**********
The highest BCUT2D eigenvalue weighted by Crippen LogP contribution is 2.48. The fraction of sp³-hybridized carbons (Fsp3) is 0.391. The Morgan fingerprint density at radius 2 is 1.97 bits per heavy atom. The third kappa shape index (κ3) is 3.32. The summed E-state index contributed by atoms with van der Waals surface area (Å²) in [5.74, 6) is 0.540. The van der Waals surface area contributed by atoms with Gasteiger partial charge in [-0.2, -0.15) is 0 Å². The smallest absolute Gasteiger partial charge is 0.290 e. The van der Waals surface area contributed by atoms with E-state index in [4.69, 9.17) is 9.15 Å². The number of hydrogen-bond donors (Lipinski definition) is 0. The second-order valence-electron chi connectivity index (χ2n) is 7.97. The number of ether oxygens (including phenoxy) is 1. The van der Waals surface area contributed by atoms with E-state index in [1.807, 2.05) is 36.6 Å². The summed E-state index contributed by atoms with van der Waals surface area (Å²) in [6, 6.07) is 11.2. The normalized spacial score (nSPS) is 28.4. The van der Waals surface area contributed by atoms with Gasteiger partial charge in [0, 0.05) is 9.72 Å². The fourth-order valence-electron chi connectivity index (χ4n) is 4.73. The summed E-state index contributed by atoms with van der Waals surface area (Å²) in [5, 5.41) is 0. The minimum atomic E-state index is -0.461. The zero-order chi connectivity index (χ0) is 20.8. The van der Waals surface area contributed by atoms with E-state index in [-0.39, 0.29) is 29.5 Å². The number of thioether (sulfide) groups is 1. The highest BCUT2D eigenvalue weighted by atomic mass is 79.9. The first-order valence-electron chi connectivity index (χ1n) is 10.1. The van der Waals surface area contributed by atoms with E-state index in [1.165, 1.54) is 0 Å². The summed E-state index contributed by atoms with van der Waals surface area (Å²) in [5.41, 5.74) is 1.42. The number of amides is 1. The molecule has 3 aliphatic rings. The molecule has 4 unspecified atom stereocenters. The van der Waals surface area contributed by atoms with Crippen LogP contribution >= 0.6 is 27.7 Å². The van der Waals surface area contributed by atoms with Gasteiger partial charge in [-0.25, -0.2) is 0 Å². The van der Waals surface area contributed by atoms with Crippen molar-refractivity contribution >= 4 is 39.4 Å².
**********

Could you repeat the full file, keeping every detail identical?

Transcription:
The highest BCUT2D eigenvalue weighted by Crippen LogP contribution is 2.48. The fraction of sp³-hybridized carbons (Fsp3) is 0.391. The Morgan fingerprint density at radius 2 is 1.97 bits per heavy atom. The third kappa shape index (κ3) is 3.32. The summed E-state index contributed by atoms with van der Waals surface area (Å²) in [5.74, 6) is 0.540. The van der Waals surface area contributed by atoms with Gasteiger partial charge in [-0.2, -0.15) is 0 Å². The smallest absolute Gasteiger partial charge is 0.290 e. The van der Waals surface area contributed by atoms with E-state index in [4.69, 9.17) is 9.15 Å². The number of hydrogen-bond donors (Lipinski definition) is 0. The second-order valence-electron chi connectivity index (χ2n) is 7.97. The number of ether oxygens (including phenoxy) is 1. The van der Waals surface area contributed by atoms with E-state index in [1.807, 2.05) is 36.6 Å². The summed E-state index contributed by atoms with van der Waals surface area (Å²) in [6, 6.07) is 11.2. The normalized spacial score (nSPS) is 28.4. The van der Waals surface area contributed by atoms with Gasteiger partial charge in [0, 0.05) is 9.72 Å². The fourth-order valence-electron chi connectivity index (χ4n) is 4.73. The summed E-state index contributed by atoms with van der Waals surface area (Å²) in [5, 5.41) is 0. The minimum atomic E-state index is -0.461. The zero-order chi connectivity index (χ0) is 20.8. The van der Waals surface area contributed by atoms with E-state index in [-0.39, 0.29) is 29.5 Å². The number of thioether (sulfide) groups is 1. The highest BCUT2D eigenvalue weighted by atomic mass is 79.9. The first-order valence-electron chi connectivity index (χ1n) is 10.1. The van der Waals surface area contributed by atoms with E-state index in [1.165, 1.54) is 0 Å². The summed E-state index contributed by atoms with van der Waals surface area (Å²) in [5.41, 5.74) is 1.42. The number of amides is 1. The molecule has 3 aliphatic rings. The molecule has 4 unspecified atom stereocenters. The van der Waals surface area contributed by atoms with Crippen LogP contribution >= 0.6 is 27.7 Å². The van der Waals surface area contributed by atoms with Gasteiger partial charge in [-0.25, -0.2) is 0 Å². The van der Waals surface area contributed by atoms with Crippen molar-refractivity contribution >= 4 is 39.4 Å².